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174 In Situ Vaccination in Lymphoma Using Photothermal Therapy with CpG Deoxynucleotide Coated Branched Gold Nanoparticles: Analysis of Tumor Growth and Immune Response in a Murine Xenograft Model

Program: Oral and Poster Abstracts
Type: Oral
Session: 625. Lymphoma: Pre-Clinical—Chemotherapy and Biologic Agents: Novel Approaches to Overcome Resistance
Hematology Disease Topics & Pathways:
Diseases, bioengineering, Therapies, Combinations, Non-Hodgkin Lymphoma, Technology and Procedures, Lymphoid Malignancies
Saturday, December 5, 2020: 12:45 PM

Adam Yuh Lin, MD, PhD1, Bongseo Choi, PhD2*, Taehoon Sim, PhD2*, Leo I. Gordon, MD3 and Dong-Hyun Kim, PhD2*

1Robert H. Lurie Comprehensive Cancer Center, Northwestern University, Chicago, IL
2Department of Radiology, Feinberg School of Medicine, Northwestern University, Chicago, IL
3Division of Hematology and Oncology, Northwestern University Feinberg School of Medicine; Robert H. Lurie Comprehensive Cancer Center, Chicago, IL

Introduction: Although radiation therapy (RT) has limited clinical efficacy for advanced stage lymphoma, RT has been used as a method for in situ vaccination to generate an abscopal effect. Frank et al. combined low dose RT with class C CpG deoxynucleotides (CpGs) for the treatment of advanced stage indolent lymphoma (Cancer Discovery, 2018). CpGs are toll-like receptor 9 agonists and activates the innate immune system. The overall response rate was high (89.6%) in this trial but only 7 of 29 patients (pts) (24%) had partial response and 1 had a complete response (3%). Unlike external beam RT, photothermal therapy (PTT) using gold nanoparticles (AuNPs) can generate a strong in situ vaccination effect by heat ablation of tumors (Bear et al. PLOS One, 2013). (Figure 1A) The ablation induced increased CD8 T cell infiltration in non-treated tumors and dendritic cell maturation in the draining lymph nodes, but it also increased systemic immune suppression via increased myeloid suppressor cells (MDSCs) in a melanoma model. MDSCs differentiate into active macrophages when stimulated by CpGs. Other PTT methods have been evaluated in combination with check-point inhibitors with success in solid tumor murine models (Liu et al. Immunotherapy 2018; Chen et al. Nature Comm. 2016). Therefore, we hypothesized that PTT in combination with CpG can elicit a stronger the in situ vaccination effect compared with RT with CpG in a murine lymphoma model.

Methods: PTT is achieved by exciting branched AuNP (BNP) with a near infrared (NIR) laser (808nm). For the dual lymphoma model, A20 lymphoma cells in Matrigel were injected into the right flank of BALB/c mice to establish a primary tumor. Three days later, a secondary tumor was established in the left flank. When the tumor reached 5 mm in diameter, PTT with CpG (sequence 2395) or RT (10Gy) with CpG of the primary tumor were performed. Control groups included PTT without CpG, CpG only, BNP with CpG without PTT, and PBS. Sixteen days after PTT or RT, mice are euthanized and flow cytometry was performed on the primary tumor, secondary tumor, spleen, and draining lymph nodes and analyzed for T cells and dendritic cells (DC).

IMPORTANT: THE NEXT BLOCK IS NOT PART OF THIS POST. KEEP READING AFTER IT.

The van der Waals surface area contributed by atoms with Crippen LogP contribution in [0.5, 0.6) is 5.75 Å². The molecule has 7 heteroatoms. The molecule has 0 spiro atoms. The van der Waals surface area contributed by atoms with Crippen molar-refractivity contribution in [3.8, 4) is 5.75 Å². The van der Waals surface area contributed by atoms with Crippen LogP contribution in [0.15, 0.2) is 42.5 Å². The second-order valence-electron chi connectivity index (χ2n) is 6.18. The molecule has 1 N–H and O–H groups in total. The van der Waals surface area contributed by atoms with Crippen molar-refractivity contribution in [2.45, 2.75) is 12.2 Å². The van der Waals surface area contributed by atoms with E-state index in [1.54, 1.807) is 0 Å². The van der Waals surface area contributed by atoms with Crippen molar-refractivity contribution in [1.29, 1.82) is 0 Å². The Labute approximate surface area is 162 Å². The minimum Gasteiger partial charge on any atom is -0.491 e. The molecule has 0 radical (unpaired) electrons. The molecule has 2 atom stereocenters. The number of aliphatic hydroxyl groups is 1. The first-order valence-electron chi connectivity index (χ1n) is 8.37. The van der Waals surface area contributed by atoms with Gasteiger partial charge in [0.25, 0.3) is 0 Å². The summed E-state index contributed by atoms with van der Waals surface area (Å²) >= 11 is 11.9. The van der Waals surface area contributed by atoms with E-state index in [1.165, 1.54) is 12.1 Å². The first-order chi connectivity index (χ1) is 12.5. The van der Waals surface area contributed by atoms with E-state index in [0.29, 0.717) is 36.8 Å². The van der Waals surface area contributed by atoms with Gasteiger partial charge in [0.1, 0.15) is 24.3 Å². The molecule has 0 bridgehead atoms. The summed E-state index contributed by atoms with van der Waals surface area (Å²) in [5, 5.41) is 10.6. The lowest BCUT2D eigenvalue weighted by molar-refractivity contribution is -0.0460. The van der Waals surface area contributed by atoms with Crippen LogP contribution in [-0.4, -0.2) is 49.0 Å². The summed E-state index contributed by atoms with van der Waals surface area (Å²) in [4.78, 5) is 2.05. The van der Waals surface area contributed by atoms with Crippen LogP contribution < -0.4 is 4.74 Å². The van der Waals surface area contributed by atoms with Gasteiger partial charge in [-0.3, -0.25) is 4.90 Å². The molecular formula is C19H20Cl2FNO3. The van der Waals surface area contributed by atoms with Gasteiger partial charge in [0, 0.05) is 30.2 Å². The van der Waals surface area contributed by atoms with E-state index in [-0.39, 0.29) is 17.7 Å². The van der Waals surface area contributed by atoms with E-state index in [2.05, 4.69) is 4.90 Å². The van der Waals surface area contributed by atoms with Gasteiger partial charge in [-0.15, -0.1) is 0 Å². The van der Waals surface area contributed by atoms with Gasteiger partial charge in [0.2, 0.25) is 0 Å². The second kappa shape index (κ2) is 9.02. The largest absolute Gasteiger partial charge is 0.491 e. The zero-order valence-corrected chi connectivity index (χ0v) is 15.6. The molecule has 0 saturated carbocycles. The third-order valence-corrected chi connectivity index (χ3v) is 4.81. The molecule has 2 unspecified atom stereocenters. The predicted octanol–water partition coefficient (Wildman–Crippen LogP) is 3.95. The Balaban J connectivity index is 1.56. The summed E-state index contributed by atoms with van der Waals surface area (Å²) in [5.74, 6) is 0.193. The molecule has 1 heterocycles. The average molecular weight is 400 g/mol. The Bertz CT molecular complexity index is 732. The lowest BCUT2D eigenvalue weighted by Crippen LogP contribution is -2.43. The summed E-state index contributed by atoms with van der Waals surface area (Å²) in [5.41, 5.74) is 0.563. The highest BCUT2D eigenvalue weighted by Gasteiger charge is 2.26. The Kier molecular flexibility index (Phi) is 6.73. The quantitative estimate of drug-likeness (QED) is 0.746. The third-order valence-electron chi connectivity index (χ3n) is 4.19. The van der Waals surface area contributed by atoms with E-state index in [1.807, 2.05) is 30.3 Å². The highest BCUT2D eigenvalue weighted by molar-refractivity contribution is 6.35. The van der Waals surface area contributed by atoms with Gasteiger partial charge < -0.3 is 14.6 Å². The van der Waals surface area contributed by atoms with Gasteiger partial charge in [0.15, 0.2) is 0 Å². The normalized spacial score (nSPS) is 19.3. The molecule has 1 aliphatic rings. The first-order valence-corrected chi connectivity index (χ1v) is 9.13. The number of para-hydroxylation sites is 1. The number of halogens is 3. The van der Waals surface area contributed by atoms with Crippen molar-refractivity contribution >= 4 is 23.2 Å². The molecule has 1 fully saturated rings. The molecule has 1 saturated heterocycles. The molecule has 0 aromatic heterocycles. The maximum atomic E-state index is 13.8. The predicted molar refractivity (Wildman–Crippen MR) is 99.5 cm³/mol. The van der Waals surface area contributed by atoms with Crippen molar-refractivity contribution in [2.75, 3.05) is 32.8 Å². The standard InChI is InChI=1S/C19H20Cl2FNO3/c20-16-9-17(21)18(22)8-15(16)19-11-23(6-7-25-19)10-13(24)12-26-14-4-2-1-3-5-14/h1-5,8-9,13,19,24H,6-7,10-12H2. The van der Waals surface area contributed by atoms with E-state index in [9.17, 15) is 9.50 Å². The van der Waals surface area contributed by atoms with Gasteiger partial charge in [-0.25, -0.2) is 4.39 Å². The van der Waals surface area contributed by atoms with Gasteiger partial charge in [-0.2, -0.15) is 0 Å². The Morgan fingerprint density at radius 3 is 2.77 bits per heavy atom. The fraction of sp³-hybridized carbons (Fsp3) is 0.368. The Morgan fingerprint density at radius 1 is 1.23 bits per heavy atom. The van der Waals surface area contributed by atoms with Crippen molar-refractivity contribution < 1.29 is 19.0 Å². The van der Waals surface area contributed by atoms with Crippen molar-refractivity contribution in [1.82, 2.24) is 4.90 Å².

Results: Within 5 minutes after PTT, the temperature of the treated primary tumor reached almost 60°C. The primary tumor growth was inhibited for both RT/CpG and PTT/CpG treatment groups compared with the PBS control group. RT/CpGs treated primary tumors demonstrated re-growth 14 days (D14) after treatment while PTT/CpG treated tumors did not (p<0.01). For the non-treated secondary tumors, the RT/CpG group had delayed but continued tumor growth compared with the PBS control group, while PTT/CpG maintained tumor growth suppression, with the growth curves separating from the RT/CpG group as early as D9 (p<0.01). (Figure 1B) At the end of the study (D16), PTT/CpG group secondary tumors (344mm3) were almost a third of the size of RT/CpG group (958 mm3) (p=0.006). To further investigate the mechanism for the improved abscopal effect, we compared the differences in immune response between RT/CpG and PTT/CpG treatment groups. The amount of mature DCs (CD80+CD86+ in CD11c+ cells) in draining lymph nodes of both the PTT/CpG treated tumor (14.9%) and non-treated tumor (15.9%) were significantly higher than the RT/CpG group (8.78%, p=0.006; 10.2%, p=0.007, respectively). For the non-treated tumor, the PTT/CpG group had significantly increased amounts of CD8 (62.6%) T cell infiltration compared with the RT/CpG group (45.4%, p=0.022) as well as a higher CD8 to CD4 T cell ratio (1.91) compared with the RT/CpG group (0.95, p=0.042). Effector memory T cells in the secondary tumor (44.6%) and spleen (29.9%) for the PTT/CpG group was also higher than the RT/CpG group (23.2%, p=0.008; 21.2%, p=0.011, respectively). These changes suggest a significant exaggeration in T-cell education, which consequently results in suppression of lymphoma tumor growth.

Conclusion: Overall, we demonstrated as a proof-of-concept that PTT/CpG generated a stronger in situ vaccination effect when compared with RT/CpG therapy in lymphoma. In addition, we have described the immune responses after PTT in combination with CpG in a lymphoma model, showing increased dendritic cell maturation and T cell mediated immune response. Further studies including dosing schedule, combination therapy with check-point inhibitors or other immune based treatments will move this technology closer to clinical practice.

Disclosures: Gordon: Zylem Biosciences: Patents & Royalties: Patents, No Royalties.

*signifies non-member of ASH